Brazilian chocolate cake

Adapted from The Greens Cookbook by Deborah Madison

Makes one 8-inch cake.

Deborah Madison calls for cake flour in her brilliant recipe. Last time I made it, I wondered if it would work just as well or almost as well with pastry flour (which I find easily at Whole Foods); I couldn't discern any difference at all. Cake flour, with its low protein content, is said to make the tenderest cakes; pastry flour's protein content is slightly higher, but still significantly lower than that of all-purpose flour. If you don't have either cake flour or pastry flour, you can substitute 1 3/4 cup all-purpose flour plus 4 tablespoons cornstarch for the 2 cups of cake or pastry flour.

Also, Madison's original recipe calls for 3 ounces of semisweet chocolate for the cake part of the recipe and another 3 ounces for the icing; I have found that using a full 3.5 ounce bar for both worked just as well and eliminated the need to weigh pieces (one bar for the cake and another for the icing is so easy.) I use high quality, 72% cacao dark chocolate, the kind I like to eat. 


3 to 3.5 ounces dark chocolate

1 ounce unsweetened chocolate

1 cup plus 2 tablespoons hot strong coffee

1/2 cup unsalted butter, room temperature, plus extra for buttering the pan

1 1/2 cups sugar

2 eggs

1 teaspoon vanilla extract

2 cups sifted cake flour or pastry flour (or the substitute described in the headnote)

1 teaspoon baking soda

1/2 teaspoon salt


1. Heat the oven to 350 degrees F. Use a tube pan (bundt pan) that is constructed in one piece because the batter is very thin and will flow through the seams of a two-piece pan. Butter it generously and coat it with flour. Tap out the excess flour.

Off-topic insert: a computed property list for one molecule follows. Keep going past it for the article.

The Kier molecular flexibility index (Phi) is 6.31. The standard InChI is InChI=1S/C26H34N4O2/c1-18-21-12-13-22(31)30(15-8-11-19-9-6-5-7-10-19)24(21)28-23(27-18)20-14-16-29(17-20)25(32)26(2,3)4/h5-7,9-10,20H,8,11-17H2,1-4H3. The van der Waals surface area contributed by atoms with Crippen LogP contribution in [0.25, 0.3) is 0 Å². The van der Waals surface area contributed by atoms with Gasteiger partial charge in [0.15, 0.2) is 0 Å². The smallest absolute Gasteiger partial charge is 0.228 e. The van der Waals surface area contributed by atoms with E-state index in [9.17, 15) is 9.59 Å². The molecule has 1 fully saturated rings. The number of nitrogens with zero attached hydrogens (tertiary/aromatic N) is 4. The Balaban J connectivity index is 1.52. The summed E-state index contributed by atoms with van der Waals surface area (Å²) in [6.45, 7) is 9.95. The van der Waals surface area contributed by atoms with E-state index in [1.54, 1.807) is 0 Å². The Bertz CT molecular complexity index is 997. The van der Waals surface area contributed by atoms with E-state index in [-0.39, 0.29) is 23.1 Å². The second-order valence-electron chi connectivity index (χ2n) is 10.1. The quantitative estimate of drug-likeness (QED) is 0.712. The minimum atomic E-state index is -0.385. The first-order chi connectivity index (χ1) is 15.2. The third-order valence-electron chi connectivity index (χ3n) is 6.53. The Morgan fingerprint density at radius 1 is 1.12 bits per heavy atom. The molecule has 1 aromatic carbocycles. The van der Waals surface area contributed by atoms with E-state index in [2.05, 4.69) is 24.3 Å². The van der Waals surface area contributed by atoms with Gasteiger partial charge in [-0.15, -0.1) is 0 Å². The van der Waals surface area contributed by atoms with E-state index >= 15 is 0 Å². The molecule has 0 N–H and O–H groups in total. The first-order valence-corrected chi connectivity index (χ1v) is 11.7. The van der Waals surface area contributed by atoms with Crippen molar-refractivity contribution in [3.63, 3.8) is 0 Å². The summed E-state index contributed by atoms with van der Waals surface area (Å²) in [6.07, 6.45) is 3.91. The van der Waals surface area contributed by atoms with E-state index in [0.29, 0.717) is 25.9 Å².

2. In the top of a double boiler, heat the dark and unsweetened chocolates with 2 tablespoons of the coffee over low heat, stirring it constantly until it is melted and smooth. Set it aside.

3. In a medium mixing bowl, cream the butter using a stand mixer or hand-held mixer, then gradually add the sugar and beat until the mixture is light. Beat in the eggs one at a time, then stir in the vanilla and the melted chocolate. 

4. Sift the flour and measure 2 cups; then resift it with the baking soda and the salt. Use a spoon to gently stir some of it into the batter, then stir in some of the coffee. Continue alternating until all the flour and coffee are incorporated. Pour the batter into the tube pan, and bake the cake for 50 minutes, or until the cake pulls away from the sides and a toothpick inserted in the middle comes out clean. Let it rest 5 minutes in the pan, then out it out onto a rack and let it cool.


3 to 3.5 ounces dark chocolate

3 tablespoons water or strong coffee

1 teaspoon vanilla

6 tablespoons unsalted butter, cut into small pieces (either room temperature or chilled butter is fine)

Put the chocolate and the water or coffee in a small heavy saucepan and heat slowly over low heat, stirring constantly until the chocolate has melted. Remove it from the heat and stir in the vanilla; then add the butter a few pieces at a time, stirring continually.  At first the icing will be quite thin, but it will thicken as it cools. The process can be speeded up by cooling it over a bowl of ice. When the icing has thickened and the cake has cooled, cut the cake in two (horizontally) and spread the icing evenly over the middle. Return the top and dust it with powdered sugar.